Economics is the study of how people make choices to get what they want, when they cannot get everything they want. It has been defined as "the study of scarcity and choice" and is basically about individual choice, decisions people make about what to buy and what not to buy.  The word comes from Ancient Greek, and relates to οἶκος oíkos "house" and νόμος nomos "custom" or "law". The models used in economics today were mostly started in the 19th century. People took ideas from the field of political economy because they wanted to use an empirical approach similar to the one used in the natural sciences.
The subjects and objects in economics[change | edit source]
The subjects in economic study are households, business companies, the government (the state), and foreign countries. Households offer their "factors of production" to companies. This includes work, land, capital (machines, buildings) and information. They get income which they use to buy or 'consume' goods. Business companies produce and sell goods and buy factors of production from households and from other companies. The state includes institutions and organisations. The state takes some of the earnings from the business companies and households, and uses it to pay for "public goods" like streets or university education, to be available for everyone. The last subject is foreign countries this includes all households, business companies and state institutions, which are not based in one's own country. They demand and supply goods from abroad.
The objects in economic study are consumer goods, capital goods, and factors of production. Consumer goods are classified as "usage goods" (for example, toilet paper), as "purpose goods" (for example, a car), and as "services" (for example, the work of a cleaning lady). Capital goods are goods which are necessary for producing other goods. Examples of these are buildings, equipment, and machines. Factors of production are work, ground, capital, information, and environment.
General economic rules[change | edit source]
- All people have to decide between their options.
- The cost of a good is what a person gives up for the good.
- When a person gives up something (like money) to get a good, he also gives up other things that he could have gotten instead. The true cost of something is what you give up to get it. This includes not only the money spent in buying or doing something, but also the economic benefits (utility) that you didn't get because you bought or did that thing and can no longer buy or do something else. This is called opportunity cost.
- People react to incentives. Making an option more attractive will make more people choose it.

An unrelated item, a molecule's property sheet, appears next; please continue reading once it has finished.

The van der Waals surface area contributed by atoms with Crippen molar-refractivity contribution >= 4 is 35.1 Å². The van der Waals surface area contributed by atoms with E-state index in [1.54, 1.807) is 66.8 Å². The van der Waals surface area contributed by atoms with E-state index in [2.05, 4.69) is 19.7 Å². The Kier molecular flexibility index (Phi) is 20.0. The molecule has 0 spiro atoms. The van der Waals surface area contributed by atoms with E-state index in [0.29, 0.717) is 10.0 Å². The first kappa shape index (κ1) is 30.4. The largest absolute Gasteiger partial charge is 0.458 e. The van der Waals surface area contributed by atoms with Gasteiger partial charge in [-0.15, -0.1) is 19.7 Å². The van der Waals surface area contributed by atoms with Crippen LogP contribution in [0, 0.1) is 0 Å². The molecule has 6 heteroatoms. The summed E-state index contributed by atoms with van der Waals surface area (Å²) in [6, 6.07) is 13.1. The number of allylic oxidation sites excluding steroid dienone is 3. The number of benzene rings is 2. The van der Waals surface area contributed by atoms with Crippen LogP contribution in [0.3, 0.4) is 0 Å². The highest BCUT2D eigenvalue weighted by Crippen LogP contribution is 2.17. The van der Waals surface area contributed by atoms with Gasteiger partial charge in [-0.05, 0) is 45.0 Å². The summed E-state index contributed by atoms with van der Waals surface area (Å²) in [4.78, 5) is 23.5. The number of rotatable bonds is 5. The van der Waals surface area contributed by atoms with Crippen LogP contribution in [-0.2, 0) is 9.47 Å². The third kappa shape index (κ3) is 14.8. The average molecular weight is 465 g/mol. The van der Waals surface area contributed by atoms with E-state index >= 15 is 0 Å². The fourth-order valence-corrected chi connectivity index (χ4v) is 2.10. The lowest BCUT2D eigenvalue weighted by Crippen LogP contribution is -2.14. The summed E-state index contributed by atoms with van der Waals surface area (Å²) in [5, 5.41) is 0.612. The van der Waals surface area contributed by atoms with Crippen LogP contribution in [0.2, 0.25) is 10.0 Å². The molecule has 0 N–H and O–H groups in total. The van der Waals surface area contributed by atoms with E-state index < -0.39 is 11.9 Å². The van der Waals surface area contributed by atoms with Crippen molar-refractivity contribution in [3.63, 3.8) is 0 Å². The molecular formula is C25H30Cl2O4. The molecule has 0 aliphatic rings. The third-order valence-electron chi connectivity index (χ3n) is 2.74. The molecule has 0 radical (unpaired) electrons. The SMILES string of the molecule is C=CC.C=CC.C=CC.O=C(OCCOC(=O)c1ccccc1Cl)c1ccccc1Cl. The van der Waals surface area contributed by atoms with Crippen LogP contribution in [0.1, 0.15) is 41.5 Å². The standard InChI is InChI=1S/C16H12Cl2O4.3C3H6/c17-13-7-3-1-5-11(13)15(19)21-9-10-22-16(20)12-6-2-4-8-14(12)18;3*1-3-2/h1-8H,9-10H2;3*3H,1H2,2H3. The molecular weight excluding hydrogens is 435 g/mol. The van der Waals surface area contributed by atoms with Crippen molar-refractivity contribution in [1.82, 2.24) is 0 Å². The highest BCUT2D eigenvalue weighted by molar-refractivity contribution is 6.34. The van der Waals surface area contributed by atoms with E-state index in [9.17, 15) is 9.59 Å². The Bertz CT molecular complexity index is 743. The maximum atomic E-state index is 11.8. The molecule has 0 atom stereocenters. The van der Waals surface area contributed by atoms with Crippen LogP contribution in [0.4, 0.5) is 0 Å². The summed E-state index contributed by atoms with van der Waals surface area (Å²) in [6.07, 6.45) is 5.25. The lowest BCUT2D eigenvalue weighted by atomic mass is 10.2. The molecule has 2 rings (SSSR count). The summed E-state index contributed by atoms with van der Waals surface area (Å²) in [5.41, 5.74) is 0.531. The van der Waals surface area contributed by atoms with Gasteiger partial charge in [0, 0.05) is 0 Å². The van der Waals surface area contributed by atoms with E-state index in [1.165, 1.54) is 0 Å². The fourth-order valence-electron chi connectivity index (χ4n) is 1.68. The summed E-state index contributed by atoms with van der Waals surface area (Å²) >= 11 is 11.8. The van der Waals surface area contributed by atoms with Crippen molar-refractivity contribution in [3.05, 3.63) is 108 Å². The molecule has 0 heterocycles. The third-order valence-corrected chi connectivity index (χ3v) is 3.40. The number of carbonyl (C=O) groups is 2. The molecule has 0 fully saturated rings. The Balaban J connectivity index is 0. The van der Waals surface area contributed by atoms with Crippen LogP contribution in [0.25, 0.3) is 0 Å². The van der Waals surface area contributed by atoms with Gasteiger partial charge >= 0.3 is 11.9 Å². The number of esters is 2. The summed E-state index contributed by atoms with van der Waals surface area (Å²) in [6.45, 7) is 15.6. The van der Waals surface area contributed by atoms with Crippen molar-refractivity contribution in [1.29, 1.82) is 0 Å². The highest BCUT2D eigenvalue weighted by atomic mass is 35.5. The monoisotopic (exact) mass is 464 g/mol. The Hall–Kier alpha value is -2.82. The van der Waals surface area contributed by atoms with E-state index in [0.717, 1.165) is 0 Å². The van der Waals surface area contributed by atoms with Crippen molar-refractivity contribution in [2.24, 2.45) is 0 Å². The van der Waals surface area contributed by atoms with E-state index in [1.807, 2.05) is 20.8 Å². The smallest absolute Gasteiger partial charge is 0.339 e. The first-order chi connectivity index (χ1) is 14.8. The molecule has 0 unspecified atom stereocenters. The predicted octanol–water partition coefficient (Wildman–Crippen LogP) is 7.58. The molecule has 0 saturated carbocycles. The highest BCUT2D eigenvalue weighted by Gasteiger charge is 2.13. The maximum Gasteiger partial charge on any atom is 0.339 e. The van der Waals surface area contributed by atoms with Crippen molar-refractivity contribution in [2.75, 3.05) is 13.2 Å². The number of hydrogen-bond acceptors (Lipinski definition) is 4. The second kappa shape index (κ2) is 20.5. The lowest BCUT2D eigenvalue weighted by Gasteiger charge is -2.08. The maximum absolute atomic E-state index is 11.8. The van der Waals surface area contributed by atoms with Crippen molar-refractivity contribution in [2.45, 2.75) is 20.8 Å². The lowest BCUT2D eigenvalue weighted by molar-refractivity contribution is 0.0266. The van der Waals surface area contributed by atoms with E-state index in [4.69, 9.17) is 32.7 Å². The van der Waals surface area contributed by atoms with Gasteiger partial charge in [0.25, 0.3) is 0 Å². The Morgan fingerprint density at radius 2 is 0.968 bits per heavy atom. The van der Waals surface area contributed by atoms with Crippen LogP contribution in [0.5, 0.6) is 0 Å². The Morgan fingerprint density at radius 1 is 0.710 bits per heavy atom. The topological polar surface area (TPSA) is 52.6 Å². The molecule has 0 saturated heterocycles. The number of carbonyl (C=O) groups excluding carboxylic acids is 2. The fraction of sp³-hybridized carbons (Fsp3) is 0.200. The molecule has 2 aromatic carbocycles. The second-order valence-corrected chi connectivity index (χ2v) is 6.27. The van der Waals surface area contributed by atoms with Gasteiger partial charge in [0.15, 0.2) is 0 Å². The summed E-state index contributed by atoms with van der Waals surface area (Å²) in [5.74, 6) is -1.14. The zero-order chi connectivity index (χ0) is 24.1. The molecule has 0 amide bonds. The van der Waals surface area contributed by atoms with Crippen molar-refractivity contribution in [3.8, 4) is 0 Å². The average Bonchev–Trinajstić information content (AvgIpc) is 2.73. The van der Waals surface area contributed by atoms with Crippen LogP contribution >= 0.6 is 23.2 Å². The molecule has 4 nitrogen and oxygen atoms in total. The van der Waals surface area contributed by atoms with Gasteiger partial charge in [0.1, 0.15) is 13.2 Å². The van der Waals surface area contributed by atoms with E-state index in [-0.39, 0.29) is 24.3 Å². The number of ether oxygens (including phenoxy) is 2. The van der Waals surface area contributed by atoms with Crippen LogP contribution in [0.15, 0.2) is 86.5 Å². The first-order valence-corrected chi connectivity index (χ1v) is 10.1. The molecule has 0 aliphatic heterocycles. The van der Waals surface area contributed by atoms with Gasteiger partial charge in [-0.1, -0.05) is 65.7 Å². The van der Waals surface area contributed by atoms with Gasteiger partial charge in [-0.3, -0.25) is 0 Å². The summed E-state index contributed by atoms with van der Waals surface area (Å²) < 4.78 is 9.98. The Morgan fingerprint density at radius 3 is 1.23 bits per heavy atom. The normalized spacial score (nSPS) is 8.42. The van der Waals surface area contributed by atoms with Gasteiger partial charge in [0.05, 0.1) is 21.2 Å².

- Markets are usually good for the organisation of economic life. In the free market, goods will be shared by people and companies making small decisions. The “invisible hand” of the market (Adam Smith) states that if everyone tries to get what they want, everyone will be as well-off as they could possibly be.
- Sometimes prices do not fully show the cost or benefit to society. For example, air pollution is bad for society, and education is good for society. The government can put a tax (or do something to reduce sales) on items that are bad for society. It can also support (like giving money for) items that are good for society.
- The living standard of a country depends on the skills to produce services and goods. Productivity is the amount of the produced goods divided by total working hours.
- When there is an increase in the total money supply, or when the cost to produce things rise, prices go up. This is called inflation.
History[change | edit source]
- 18th century analysis of wealth
- classical economics
- Marxist economics
- Austrian economics
- neoclassical economics
- welfare economics
Economists are strongly influenced by the times they live in. For example, Karl Marx lived in a time where workers' conditions were very poor, and John Maynard Keynes lived through the Great Depression of the 1930s. Today's economists can look back and understand why they made their judgements, and try to make better ones.
Branches of economics[change | edit source]
Macroeconomics is about the economy in general. For example, if a country's wealth goes up or if millions of people become unemployed, those are things that macroeconomists study. Microeconomics is about smaller and more specific things such as how families and households spend their money.
There are a number of other branches of economics:
- behavioral economics
- Constitutional economics
- development economics
- ecological economics
- economic geography
- environmental economics
- energy economics
- financial economics
- information economics
- international economics
- labor economics
- managerial economics
- resource economics
- urban economics
Famous economists[change | edit source]
Famous economists in history include:
- Adam Smith (considered to be the father of economics; he supported free markets).
- Thomas Malthus (he wrote about how a high population can affect the economy badly).
- Karl Marx (he wrote a book called The Communist Manifesto; he supported communism).
- John Maynard Keynes (he created a popular economic theory called Keynesian economics).
- Milton Friedman (he wrote a lot about monetarism and the money supply.
Famous economists in our current society include N. Gregory Mankiw.
References[change | edit source]
- Krugman, Paul; Robin Wells (2012) Microeconomics: Second Edition in Modules Worth Publishers page 2
- Harper, Douglas (November 2001). "Online Etymology Dictionary — Economy". http://www.etymonline.com/index.php?term=economy. Retrieved October 27, 2007.
- Clark, B. (1998). Political-economy: A comparative approach. Westport, CT: Preager.
Other pages[change | edit source]
Other websites[change | edit source]
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